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Would it bother you if school discussed Kenya situation in assembly with 4 - 11 year olds?

(24 Posts)
topicofaffairs Mon 23-Sep-13 23:06:44

Message withdrawn at poster's request.

BlackeyedSusan Mon 23-Sep-13 23:11:01

yes. dd is very sensitive and i think she is too young for things like this yet. her dad used to live in nairobi so it is a bit less distant too.

meditrina Mon 23-Sep-13 23:19:27

Here's how CBBC Newsround tackled the story. I don't think there is any reason why a school should not talk about a huge news story (and depending on the school,community, there might be very good reasons why it should).

I would however question the appropriateness of the level of detail, about releasing Muslims, but shooting the poor man who did not know the name of the Prophet's mother; if that is indeed what was covered. There may be some playground chat relayed alongside what was actually said by teachers.

hippo123 Mon 23-Sep-13 23:21:58

No, as long as it was done in an age appropriate way.

LucySnoweShouldRelax Mon 23-Sep-13 23:23:41

Is it a religious school? When I was at my RC primary school, I remember the head might say something like "Maybe you have seen the sad pictures on the news from Kenya, let's say a prayer for all the families/send them positive thoughts" I remember something like that happening for Dunblane especially. Not saying it's right or wrong, just that was my experience.

I would hazard that the learning Arabic bit was picked up from someone in the playground who misunderstood the news/grown-ups discussing the news, which is inevitable, surely?

topicofaffairs Mon 23-Sep-13 23:37:21

Message withdrawn at poster's request.

BlackeyedSusan Mon 23-Sep-13 23:55:52

newsround is aimed at older children. some of the children in school will have just turned four a month ago. not all children in a school will be able to understand and process these things, and if they do understand enough they will not have the emotional maturity to deal with it. it would seriously effect dd's learning for the rest of the day as she would dwell on these things and quite likely have nightmares.

SoonToBeSix Tue 24-Sep-13 00:06:59

Are you from the north west op because it was discussed in my dd school assembly also. Tbh I don't have a problem with it at all.

topicofaffairs Tue 24-Sep-13 00:35:47

Message withdrawn at poster's request.

Morloth Tue 24-Sep-13 00:40:12

Fuck no.

My kids don't know about any of that sort of thing.

They don't need to know about it. There is no reason to give them that awful information.

Soon enough I will not be able to shield them from this stuff. But not yet, for now I want them to continue in their childhood free from these worries if at all possible.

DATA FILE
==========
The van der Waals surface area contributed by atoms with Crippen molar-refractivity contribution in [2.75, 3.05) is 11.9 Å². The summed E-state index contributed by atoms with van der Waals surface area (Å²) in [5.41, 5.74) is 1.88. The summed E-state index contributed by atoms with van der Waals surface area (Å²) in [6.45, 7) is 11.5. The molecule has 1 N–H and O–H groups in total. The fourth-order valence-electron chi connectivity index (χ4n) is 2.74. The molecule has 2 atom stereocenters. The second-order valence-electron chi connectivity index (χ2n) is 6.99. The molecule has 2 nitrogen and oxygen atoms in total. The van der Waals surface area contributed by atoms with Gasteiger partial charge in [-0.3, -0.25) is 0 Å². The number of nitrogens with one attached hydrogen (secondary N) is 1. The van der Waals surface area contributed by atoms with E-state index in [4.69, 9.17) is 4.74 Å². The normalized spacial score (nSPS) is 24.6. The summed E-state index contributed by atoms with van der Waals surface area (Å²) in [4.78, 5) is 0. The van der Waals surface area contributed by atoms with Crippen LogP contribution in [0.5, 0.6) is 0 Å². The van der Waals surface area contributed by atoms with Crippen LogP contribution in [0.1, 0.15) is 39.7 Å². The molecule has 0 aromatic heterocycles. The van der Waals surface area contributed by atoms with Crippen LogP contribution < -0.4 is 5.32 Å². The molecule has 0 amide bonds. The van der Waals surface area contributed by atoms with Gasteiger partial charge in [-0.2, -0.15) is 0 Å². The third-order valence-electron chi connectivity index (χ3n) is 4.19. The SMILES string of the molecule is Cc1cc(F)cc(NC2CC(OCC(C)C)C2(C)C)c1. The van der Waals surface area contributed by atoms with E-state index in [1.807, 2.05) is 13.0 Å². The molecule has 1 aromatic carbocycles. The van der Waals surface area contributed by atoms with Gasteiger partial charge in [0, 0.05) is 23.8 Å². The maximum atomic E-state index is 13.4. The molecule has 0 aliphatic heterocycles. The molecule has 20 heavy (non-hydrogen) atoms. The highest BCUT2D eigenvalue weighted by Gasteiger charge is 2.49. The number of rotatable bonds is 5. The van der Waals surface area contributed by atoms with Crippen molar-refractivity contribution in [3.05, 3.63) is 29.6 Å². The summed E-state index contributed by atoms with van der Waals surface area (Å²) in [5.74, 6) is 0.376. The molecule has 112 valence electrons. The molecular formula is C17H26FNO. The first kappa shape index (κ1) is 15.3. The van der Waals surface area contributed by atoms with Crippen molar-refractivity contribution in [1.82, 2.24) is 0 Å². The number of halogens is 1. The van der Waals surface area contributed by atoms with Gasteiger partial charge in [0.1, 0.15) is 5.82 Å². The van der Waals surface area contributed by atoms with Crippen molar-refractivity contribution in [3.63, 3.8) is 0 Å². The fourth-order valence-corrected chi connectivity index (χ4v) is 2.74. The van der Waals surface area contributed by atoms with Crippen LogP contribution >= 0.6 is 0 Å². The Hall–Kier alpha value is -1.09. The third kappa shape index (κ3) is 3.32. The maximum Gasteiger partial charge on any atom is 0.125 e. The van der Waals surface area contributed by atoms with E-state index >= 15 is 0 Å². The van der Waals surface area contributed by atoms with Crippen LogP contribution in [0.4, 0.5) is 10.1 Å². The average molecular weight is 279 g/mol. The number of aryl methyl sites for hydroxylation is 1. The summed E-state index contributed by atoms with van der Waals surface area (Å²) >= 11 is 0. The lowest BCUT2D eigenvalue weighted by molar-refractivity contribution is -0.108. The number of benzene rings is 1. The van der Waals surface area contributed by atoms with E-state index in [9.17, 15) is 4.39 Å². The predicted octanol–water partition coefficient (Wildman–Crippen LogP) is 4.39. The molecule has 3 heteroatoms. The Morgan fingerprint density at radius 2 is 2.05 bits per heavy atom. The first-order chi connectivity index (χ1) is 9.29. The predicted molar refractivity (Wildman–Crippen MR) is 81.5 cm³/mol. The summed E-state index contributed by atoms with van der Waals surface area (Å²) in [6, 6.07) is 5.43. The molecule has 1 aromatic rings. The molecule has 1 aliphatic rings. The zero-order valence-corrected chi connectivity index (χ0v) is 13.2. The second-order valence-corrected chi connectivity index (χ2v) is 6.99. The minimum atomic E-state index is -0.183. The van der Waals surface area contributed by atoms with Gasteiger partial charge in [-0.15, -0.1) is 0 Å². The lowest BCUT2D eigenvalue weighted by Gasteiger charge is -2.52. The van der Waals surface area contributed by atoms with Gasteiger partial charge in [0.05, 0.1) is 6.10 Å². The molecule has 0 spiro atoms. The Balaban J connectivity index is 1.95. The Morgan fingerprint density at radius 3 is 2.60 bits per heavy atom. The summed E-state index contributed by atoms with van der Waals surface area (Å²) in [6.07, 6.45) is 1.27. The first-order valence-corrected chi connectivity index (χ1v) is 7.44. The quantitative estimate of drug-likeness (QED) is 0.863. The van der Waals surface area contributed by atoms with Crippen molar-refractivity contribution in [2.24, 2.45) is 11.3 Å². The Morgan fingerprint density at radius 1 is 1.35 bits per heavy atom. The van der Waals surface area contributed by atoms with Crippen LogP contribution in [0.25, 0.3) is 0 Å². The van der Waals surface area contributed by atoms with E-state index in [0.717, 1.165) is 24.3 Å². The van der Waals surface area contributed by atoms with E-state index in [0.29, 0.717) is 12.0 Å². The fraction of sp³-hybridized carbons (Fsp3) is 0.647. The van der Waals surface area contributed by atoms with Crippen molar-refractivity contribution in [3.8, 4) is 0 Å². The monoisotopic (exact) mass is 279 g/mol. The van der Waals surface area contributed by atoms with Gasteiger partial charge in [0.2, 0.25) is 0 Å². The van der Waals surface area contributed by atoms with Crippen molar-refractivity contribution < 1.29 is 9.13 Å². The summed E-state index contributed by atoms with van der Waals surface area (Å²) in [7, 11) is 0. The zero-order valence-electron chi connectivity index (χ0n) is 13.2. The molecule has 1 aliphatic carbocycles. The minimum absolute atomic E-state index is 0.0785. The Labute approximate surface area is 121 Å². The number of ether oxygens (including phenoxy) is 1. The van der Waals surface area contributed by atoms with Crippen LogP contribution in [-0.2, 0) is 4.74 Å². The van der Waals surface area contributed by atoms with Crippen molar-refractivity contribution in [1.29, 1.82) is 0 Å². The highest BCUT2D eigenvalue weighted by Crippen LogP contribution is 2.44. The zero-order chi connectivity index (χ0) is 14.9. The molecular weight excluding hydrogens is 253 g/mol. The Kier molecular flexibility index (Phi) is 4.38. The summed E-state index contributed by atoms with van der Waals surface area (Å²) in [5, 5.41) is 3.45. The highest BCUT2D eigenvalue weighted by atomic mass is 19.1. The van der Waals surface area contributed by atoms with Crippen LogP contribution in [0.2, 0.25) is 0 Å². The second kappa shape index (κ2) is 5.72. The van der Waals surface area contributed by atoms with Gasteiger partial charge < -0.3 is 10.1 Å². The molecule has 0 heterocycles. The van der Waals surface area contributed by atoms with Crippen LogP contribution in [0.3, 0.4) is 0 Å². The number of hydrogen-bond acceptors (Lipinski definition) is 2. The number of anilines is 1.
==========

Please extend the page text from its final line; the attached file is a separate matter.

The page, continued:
mermaidbutmytailfelloff Tue 24-Sep-13 01:00:24

When my ds's were little the 9/11 tragedy happened. Dh and I decided to tell them at bath time in an age-appropriate way. It turned out they knew more about it than we did since the school had kept them updated. They coped well it was all very matter of fact, and I think what helped was that they felt they knew all about it.

MrsMongoose Tue 24-Sep-13 01:49:26

I quite like that kids get to hear about the news. Providing it is handled in an age appropriate way - like Newsround - it provides wonderful opportunities at home to teach them about the world in which we live, and understand how vastly life differs for people nowhere near as lucky as us.

friday16 Tue 24-Sep-13 06:23:42

*They don't need to know about it. There is no reason to give them that awful information.

Soon enough I will not be able to shield them from this stuff.*

But in the meantime, you're happy for them to find out from overheard snippets of conversation, things they see on televisions just before they're switched off and rumours in the playground, rather than telling them yourself in an age-appropriate manner?

Last week's Guardian Family Section:

"An American woman visiting friends in London a few days after the school massacre in December 2012 in Newtown, Connecticut, asked the friend's family (two adults, three teenagers) not to refer to Newtown for the duration of their visit and not to turn on the news in case her children might overhear distressing stories. "We're going to talk to them about it when we feel they can handle it," she said. Her children were 13 and nine."

My children were 6 and 4 on 9/11. As soon as they got home from school we talked to them about what had happened. How on earth could you shield children from the biggest news story of their generation?